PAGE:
With preparation and assembly time, I calculated that each centrepiece took approximately 25 minutes each to make; Not quick and simple, but very rewarding, especially when the client tells you that they are absolutely perfect!

I was extremely happy with the outcome of this job. It taught me a number of things. Spending time with a customer to find the perfect solution is paramount to success and a happy customer. And that good preparation is key when making so many centrepieces!




Happy Ballooning!


Sue
www.suebowler.com

































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Wednesday, July 13, 2016

Getting Your Head Around Balloon Formulas - How Many Balloons Does it Take to Fill a Room?

When I left school I thought my days of trying to understand mathematical formulas were well and truly over... how wrong I was!

Balloon Filled Room 

Recently, I was asked to quote a price for a balloon-filled room. Many years ago I would have tried to guess, but as we all know that can be very costly in many ways. So where do you start?  Before anything else you will need some information from the client:
  • Room Length - 6.3m
  • Room Width - 3.82m
  • Room Height, or how high the balloons need to go to if they do not want the whole room completely filled - 1.5m
  • What size of balloons would they like to be used? - 16"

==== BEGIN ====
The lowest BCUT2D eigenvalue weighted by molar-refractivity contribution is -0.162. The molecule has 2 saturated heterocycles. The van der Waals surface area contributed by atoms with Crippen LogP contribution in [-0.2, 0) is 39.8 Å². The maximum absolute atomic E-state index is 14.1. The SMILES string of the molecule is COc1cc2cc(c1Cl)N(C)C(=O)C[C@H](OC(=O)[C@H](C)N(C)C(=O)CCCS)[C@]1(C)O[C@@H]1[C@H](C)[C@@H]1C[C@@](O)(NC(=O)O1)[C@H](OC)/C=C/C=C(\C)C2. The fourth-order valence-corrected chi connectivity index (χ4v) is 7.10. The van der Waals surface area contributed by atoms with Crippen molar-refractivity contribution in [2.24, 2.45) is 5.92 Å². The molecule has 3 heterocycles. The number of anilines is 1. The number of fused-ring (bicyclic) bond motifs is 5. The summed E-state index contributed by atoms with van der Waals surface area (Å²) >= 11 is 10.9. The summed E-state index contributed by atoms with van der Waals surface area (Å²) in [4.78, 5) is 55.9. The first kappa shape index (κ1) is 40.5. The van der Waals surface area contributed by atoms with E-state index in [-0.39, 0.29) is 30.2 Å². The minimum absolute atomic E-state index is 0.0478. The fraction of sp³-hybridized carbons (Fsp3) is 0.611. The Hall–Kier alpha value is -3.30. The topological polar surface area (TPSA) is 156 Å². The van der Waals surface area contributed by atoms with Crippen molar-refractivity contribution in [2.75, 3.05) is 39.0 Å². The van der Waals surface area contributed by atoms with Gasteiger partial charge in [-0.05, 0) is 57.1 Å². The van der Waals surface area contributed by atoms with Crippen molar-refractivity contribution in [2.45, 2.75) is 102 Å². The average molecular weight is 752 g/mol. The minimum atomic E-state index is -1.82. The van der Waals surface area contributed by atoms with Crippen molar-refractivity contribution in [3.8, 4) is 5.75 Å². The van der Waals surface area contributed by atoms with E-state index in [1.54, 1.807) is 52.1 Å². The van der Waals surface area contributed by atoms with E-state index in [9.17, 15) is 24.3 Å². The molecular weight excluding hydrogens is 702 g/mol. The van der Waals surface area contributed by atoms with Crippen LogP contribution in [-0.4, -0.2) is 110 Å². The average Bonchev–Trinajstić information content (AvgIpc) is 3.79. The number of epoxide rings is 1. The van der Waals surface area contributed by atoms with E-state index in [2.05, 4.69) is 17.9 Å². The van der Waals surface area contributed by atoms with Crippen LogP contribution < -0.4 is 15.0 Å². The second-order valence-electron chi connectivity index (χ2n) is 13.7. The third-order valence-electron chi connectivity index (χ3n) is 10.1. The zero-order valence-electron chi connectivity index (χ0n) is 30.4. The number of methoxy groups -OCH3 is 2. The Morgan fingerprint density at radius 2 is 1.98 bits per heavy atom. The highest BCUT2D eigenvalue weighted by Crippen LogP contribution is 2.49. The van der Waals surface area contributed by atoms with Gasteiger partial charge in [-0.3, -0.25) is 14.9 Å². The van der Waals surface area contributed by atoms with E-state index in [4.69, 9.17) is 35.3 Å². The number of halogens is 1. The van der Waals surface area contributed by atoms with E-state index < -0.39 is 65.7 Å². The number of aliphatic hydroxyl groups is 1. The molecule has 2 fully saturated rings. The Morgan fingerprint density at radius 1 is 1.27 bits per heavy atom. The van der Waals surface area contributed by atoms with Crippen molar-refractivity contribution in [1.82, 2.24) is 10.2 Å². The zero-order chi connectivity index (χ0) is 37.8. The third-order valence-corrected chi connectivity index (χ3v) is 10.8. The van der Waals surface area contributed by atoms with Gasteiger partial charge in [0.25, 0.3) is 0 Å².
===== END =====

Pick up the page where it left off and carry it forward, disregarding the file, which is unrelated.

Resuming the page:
My client had seen a high-profile event on the Internet, where a room had been filled with 16" white balloons, and that was exactly what she wanted me to recreate. 

So basically we need to work out the Volume of a Rectangle - 


length x height x width

Because we use the measurement of inches when we work with balloons, it is easier for me to change the room dimensions into feet and inches first.



6.3m = 20.66ft
3.82m = 12.53ft
1.5m = 4.92ft


To calculate the total volume of space that I would need to fill in cubic feet, multiply the dimensions as shown below.

20.66 x 12.53 x 4.92  = 1,273 cubic feet.

The client requested 16" balloons but agreed that it would be better if we only inflated the 16" balloons to 14" to make them more durable.  So, all my calculations need to be for a balloon inflated to 14".

The next step is to work out the radius of the balloon using the Volume of a Sphere 4/3π𝒓3   equation. 
This formula is used for figuring how much space an inflated balloon occupies, or how much gas it takes to fill a balloon to a round shape.


4 ÷ 3 x 3.14 x 7 x 7 x 7 = 1,436 cubic inches per 16" balloon inflated to 14"

12" x 12" x 12" = 1,728 cubic inches per cubic foot

1,436 ÷ 1,728 = 0.83 cubic feet per balloon

Our result shows us that each 14" balloon  occupies a minimum of .83 cubic feet

The balloons will not pack perfectly together. The balloons might take up as much space as an equivalent cubic shape if there is no packing at all.

14 x 14 x 14 = 2,744

2,744 ÷ 1,728 = 1.58 cubic feet per balloon

Our results show us that each 14" balloon occupies a maximum of 1.58 cubic feet.

1273 ÷ .83 = 1,532 maximum number of balloons to completely fill the room.
1273 ÷ 1.58 = 805 minimum number of balloons to completely fill the room.


Therefore, I would take the mean average number of balloons and quote for the job using that figure.

1,531+ 805 ÷ 2 = 1,168 16" balloons inflated to 14"



I asked Luc Bertrand, CBA, of wAw Balloons in Vichte, Belgium, if he agreed with me.